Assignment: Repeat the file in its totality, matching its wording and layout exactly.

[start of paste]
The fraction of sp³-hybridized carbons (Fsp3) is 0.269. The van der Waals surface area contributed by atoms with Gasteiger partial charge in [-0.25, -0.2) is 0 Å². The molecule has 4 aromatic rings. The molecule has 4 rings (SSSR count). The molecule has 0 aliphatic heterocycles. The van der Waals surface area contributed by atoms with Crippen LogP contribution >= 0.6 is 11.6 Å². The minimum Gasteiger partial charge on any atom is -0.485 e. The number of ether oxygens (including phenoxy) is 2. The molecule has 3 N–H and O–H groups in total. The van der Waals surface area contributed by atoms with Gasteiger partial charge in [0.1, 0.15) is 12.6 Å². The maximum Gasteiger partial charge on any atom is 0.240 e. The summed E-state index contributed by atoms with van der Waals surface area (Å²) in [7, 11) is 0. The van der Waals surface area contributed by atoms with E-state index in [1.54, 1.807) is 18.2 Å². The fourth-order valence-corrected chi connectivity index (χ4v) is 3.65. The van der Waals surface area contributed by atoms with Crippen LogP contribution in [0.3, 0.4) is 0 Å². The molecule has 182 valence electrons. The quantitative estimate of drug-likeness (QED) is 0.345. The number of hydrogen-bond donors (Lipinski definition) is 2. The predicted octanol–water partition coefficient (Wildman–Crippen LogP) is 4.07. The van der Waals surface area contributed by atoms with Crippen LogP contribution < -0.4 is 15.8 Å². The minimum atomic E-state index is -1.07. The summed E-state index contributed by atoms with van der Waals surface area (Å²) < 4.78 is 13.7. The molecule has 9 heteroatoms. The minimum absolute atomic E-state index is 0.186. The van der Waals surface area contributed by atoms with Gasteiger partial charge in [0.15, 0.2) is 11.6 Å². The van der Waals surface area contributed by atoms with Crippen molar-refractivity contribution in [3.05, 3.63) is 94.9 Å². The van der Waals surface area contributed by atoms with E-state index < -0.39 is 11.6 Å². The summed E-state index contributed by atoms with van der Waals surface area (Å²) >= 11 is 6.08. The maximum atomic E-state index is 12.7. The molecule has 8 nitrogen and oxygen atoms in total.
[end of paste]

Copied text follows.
The fraction of sp³-hybridized carbons (Fsp3) is 0.269. The van der Waals surface area contributed by atoms with Gasteiger partial charge in [-0.25, -0.2) is 0 Å². The molecule has 4 aromatic rings. The molecule has 4 rings (SSSR count). The molecule has 0 aliphatic heterocycles. The van der Waals surface area contributed by atoms with Crippen LogP contribution >= 0.6 is 11.6 Å². The minimum Gasteiger partial charge on any atom is -0.485 e. The number of ether oxygens (including phenoxy) is 2. The molecule has 3 N–H and O–H groups in total. The van der Waals surface area contributed by atoms with Gasteiger partial charge in [0.1, 0.15) is 12.6 Å². The maximum Gasteiger partial charge on any atom is 0.240 e. The summed E-state index contributed by atoms with van der Waals surface area (Å²) in [7, 11) is 0. The van der Waals surface area contributed by atoms with E-state index in [1.54, 1.807) is 18.2 Å². The fourth-order valence-corrected chi connectivity index (χ4v) is 3.65. The van der Waals surface area contributed by atoms with Crippen LogP contribution in [0.3, 0.4) is 0 Å². The molecule has 182 valence electrons. The quantitative estimate of drug-likeness (QED) is 0.345. The number of hydrogen-bond donors (Lipinski definition) is 2. The predicted octanol–water partition coefficient (Wildman–Crippen LogP) is 4.07. The van der Waals surface area contributed by atoms with Crippen LogP contribution < -0.4 is 15.8 Å². The minimum atomic E-state index is -1.07. The summed E-state index contributed by atoms with van der Waals surface area (Å²) < 4.78 is 13.7. The molecule has 9 heteroatoms. The minimum absolute atomic E-state index is 0.186. The van der Waals surface area contributed by atoms with Gasteiger partial charge in [0.15, 0.2) is 11.6 Å². The van der Waals surface area contributed by atoms with Crippen molar-refractivity contribution in [3.05, 3.63) is 94.9 Å². The van der Waals surface area contributed by atoms with E-state index < -0.39 is 11.6 Å². The summed E-state index contributed by atoms with van der Waals surface area (Å²) >= 11 is 6.08. The maximum atomic E-state index is 12.7. The molecule has 8 nitrogen and oxygen atoms in total.